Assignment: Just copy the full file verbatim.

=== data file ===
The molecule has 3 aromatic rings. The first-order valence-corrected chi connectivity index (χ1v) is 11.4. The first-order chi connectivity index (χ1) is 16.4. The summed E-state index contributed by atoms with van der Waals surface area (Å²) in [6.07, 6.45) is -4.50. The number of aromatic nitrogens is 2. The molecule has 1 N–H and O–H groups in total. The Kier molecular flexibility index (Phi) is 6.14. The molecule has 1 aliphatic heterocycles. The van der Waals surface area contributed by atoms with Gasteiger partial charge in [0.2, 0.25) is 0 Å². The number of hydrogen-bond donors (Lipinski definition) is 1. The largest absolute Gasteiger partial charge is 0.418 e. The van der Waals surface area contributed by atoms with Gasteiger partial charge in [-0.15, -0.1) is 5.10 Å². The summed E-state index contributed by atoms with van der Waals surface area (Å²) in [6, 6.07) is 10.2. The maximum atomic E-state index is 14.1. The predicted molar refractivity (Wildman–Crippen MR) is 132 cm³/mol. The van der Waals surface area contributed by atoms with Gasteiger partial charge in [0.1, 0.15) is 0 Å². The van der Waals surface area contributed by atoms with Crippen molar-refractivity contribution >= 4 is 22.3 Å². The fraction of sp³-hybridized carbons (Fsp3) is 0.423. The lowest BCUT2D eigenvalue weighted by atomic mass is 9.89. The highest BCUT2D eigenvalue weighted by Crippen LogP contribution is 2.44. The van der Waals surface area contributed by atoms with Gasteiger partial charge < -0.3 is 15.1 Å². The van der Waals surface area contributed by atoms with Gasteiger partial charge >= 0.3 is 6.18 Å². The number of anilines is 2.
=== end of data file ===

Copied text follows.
The molecule has 3 aromatic rings. The first-order valence-corrected chi connectivity index (χ1v) is 11.4. The first-order chi connectivity index (χ1) is 16.4. The summed E-state index contributed by atoms with van der Waals surface area (Å²) in [6.07, 6.45) is -4.50. The number of aromatic nitrogens is 2. The molecule has 1 N–H and O–H groups in total. The Kier molecular flexibility index (Phi) is 6.14. The molecule has 1 aliphatic heterocycles. The van der Waals surface area contributed by atoms with Gasteiger partial charge in [0.2, 0.25) is 0 Å². The number of hydrogen-bond donors (Lipinski definition) is 1. The largest absolute Gasteiger partial charge is 0.418 e. The van der Waals surface area contributed by atoms with Gasteiger partial charge in [-0.15, -0.1) is 5.10 Å². The summed E-state index contributed by atoms with van der Waals surface area (Å²) in [6, 6.07) is 10.2. The maximum atomic E-state index is 14.1. The predicted molar refractivity (Wildman–Crippen MR) is 132 cm³/mol. The van der Waals surface area contributed by atoms with Gasteiger partial charge in [0.1, 0.15) is 0 Å². The van der Waals surface area contributed by atoms with Crippen molar-refractivity contribution >= 4 is 22.3 Å². The fraction of sp³-hybridized carbons (Fsp3) is 0.423. The lowest BCUT2D eigenvalue weighted by atomic mass is 9.89. The highest BCUT2D eigenvalue weighted by Crippen LogP contribution is 2.44. The van der Waals surface area contributed by atoms with Gasteiger partial charge < -0.3 is 15.1 Å². The van der Waals surface area contributed by atoms with Gasteiger partial charge >= 0.3 is 6.18 Å². The number of anilines is 2.